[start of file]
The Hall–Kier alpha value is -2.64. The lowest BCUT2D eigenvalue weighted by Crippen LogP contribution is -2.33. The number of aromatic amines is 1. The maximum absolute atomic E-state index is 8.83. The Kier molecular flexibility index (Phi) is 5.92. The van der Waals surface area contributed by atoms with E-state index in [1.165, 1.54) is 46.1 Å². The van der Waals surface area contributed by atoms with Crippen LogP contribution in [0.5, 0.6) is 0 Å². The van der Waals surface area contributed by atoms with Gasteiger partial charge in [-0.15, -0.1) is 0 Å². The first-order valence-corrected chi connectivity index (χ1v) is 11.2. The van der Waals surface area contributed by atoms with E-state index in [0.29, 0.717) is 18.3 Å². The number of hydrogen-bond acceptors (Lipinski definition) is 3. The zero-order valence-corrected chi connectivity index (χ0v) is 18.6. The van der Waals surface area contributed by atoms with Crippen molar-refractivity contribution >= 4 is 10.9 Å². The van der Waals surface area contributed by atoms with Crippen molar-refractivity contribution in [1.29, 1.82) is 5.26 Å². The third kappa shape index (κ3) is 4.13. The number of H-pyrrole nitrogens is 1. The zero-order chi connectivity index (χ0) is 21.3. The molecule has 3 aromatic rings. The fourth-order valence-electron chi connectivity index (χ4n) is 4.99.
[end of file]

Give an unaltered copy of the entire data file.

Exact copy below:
The Hall–Kier alpha value is -2.64. The lowest BCUT2D eigenvalue weighted by Crippen LogP contribution is -2.33. The number of aromatic amines is 1. The maximum absolute atomic E-state index is 8.83. The Kier molecular flexibility index (Phi) is 5.92. The van der Waals surface area contributed by atoms with E-state index in [1.165, 1.54) is 46.1 Å². The van der Waals surface area contributed by atoms with Crippen LogP contribution in [0.5, 0.6) is 0 Å². The van der Waals surface area contributed by atoms with Gasteiger partial charge in [-0.15, -0.1) is 0 Å². The first-order valence-corrected chi connectivity index (χ1v) is 11.2. The van der Waals surface area contributed by atoms with E-state index in [0.29, 0.717) is 18.3 Å². The number of hydrogen-bond acceptors (Lipinski definition) is 3. The zero-order valence-corrected chi connectivity index (χ0v) is 18.6. The van der Waals surface area contributed by atoms with Crippen molar-refractivity contribution >= 4 is 10.9 Å². The van der Waals surface area contributed by atoms with Crippen molar-refractivity contribution in [1.29, 1.82) is 5.26 Å². The third kappa shape index (κ3) is 4.13. The number of H-pyrrole nitrogens is 1. The zero-order chi connectivity index (χ0) is 21.3. The molecule has 3 aromatic rings. The fourth-order valence-electron chi connectivity index (χ4n) is 4.99.